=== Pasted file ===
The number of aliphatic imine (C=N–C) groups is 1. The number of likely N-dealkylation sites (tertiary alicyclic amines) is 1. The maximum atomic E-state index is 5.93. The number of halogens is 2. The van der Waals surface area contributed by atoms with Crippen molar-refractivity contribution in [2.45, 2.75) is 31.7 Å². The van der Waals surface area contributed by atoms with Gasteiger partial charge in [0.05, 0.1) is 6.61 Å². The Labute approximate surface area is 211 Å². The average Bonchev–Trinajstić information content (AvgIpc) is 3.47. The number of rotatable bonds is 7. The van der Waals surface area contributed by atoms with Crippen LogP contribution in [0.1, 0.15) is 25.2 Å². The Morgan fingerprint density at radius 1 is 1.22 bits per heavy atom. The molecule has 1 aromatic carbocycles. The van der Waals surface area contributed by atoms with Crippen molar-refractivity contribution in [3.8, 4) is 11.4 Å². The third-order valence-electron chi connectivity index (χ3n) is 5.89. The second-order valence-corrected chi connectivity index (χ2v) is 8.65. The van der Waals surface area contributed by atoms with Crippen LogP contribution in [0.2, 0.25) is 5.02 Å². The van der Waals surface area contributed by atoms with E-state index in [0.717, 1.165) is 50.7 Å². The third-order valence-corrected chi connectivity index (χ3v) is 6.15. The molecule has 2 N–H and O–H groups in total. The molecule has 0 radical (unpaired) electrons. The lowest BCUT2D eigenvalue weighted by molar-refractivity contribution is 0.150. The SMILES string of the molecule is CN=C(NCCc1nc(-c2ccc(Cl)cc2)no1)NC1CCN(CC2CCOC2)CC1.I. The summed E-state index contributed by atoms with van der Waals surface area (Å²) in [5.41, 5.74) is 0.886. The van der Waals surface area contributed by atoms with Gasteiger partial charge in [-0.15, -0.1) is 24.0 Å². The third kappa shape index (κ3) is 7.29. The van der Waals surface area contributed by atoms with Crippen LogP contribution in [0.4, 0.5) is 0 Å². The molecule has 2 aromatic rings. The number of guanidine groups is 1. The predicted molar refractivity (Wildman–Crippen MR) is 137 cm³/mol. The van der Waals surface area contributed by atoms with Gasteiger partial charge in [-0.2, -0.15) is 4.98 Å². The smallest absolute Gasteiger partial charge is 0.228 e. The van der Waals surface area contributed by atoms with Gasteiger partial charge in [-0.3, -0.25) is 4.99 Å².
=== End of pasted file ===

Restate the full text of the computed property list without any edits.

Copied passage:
The number of aliphatic imine (C=N–C) groups is 1. The number of likely N-dealkylation sites (tertiary alicyclic amines) is 1. The maximum atomic E-state index is 5.93. The number of halogens is 2. The van der Waals surface area contributed by atoms with Crippen molar-refractivity contribution in [2.45, 2.75) is 31.7 Å². The van der Waals surface area contributed by atoms with Gasteiger partial charge in [0.05, 0.1) is 6.61 Å². The Labute approximate surface area is 211 Å². The average Bonchev–Trinajstić information content (AvgIpc) is 3.47. The number of rotatable bonds is 7. The van der Waals surface area contributed by atoms with Crippen LogP contribution in [0.1, 0.15) is 25.2 Å². The Morgan fingerprint density at radius 1 is 1.22 bits per heavy atom. The molecule has 1 aromatic carbocycles. The van der Waals surface area contributed by atoms with Crippen molar-refractivity contribution in [3.8, 4) is 11.4 Å². The third-order valence-electron chi connectivity index (χ3n) is 5.89. The second-order valence-corrected chi connectivity index (χ2v) is 8.65. The van der Waals surface area contributed by atoms with Crippen LogP contribution in [0.2, 0.25) is 5.02 Å². The van der Waals surface area contributed by atoms with E-state index in [0.717, 1.165) is 50.7 Å². The third-order valence-corrected chi connectivity index (χ3v) is 6.15. The molecule has 2 N–H and O–H groups in total. The molecule has 0 radical (unpaired) electrons. The lowest BCUT2D eigenvalue weighted by molar-refractivity contribution is 0.150. The SMILES string of the molecule is CN=C(NCCc1nc(-c2ccc(Cl)cc2)no1)NC1CCN(CC2CCOC2)CC1.I. The summed E-state index contributed by atoms with van der Waals surface area (Å²) in [5.41, 5.74) is 0.886. The van der Waals surface area contributed by atoms with Gasteiger partial charge in [-0.15, -0.1) is 24.0 Å². The third kappa shape index (κ3) is 7.29. The van der Waals surface area contributed by atoms with Crippen LogP contribution in [0.4, 0.5) is 0 Å². The molecule has 2 aromatic rings. The number of guanidine groups is 1. The predicted molar refractivity (Wildman–Crippen MR) is 137 cm³/mol. The van der Waals surface area contributed by atoms with Gasteiger partial charge in [-0.2, -0.15) is 4.98 Å². The smallest absolute Gasteiger partial charge is 0.228 e. The van der Waals surface area contributed by atoms with Gasteiger partial charge in [-0.3, -0.25) is 4.99 Å².